Ada Byron Lovelace meets Charles Babbage. Babbage has designed (but not built) a machine called the difference engine, which is essentially the first clearly envisioned plan for a kind of computer. Lovelace meets Babbage, has an excited, largely mathematical conversation with him, and soon is writing imaginary computer programs for the difference engine – the first real computer programs ever written. And just as the story is getting exciting and you are thinking that the Difference Engine will allow Britain to jusp to the lead of the industrial revolution, Lovelace dies young and Babbage fails to get the difference engine built. So the creator of theis graphic novel, Sydney Padua, then imagines a pocket universe in which Lovvelace did not die early and she and Babbage built the difference engine and made it available to serve the Queen. What follows is a delightfully imagined silly story.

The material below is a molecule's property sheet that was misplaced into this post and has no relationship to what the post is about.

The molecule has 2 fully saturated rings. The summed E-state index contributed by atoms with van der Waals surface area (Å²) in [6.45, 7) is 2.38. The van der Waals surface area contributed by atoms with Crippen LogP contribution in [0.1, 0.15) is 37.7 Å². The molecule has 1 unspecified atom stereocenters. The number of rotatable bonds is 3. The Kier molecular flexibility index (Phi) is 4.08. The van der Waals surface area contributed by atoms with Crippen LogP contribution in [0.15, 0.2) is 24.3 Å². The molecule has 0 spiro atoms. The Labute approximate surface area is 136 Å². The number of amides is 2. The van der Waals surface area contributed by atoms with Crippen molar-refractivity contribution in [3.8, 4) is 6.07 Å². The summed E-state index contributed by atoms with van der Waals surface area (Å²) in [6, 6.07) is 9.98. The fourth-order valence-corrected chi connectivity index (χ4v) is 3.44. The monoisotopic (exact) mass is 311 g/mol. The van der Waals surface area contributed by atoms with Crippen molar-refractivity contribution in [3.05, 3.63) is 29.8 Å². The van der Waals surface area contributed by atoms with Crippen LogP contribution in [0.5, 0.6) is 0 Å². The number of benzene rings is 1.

Why should I read this book?

If you love weird history, interesting theoretical math, or strange fiction, this book is for you. It is creatively imagined, delightfully rendered and a lot of fun to read – if it fits your sense of humor. I found the footnotes alone to be hilarious.

Who is this book best for?

High school students who love learning everything and perhaps are fans of Doug Adam’s novels and/or Monty Python’s Flying Circus. This might be a good book for a high school class library or school library, or to loan to a gifted student, but I don’t see it working well for small group or whole classroom study.

Challenge Rating: No Challenge

Heads up: Buying via our links may result in us getting a commission. Also, we take your privacy rights seriously. Head here to learn more.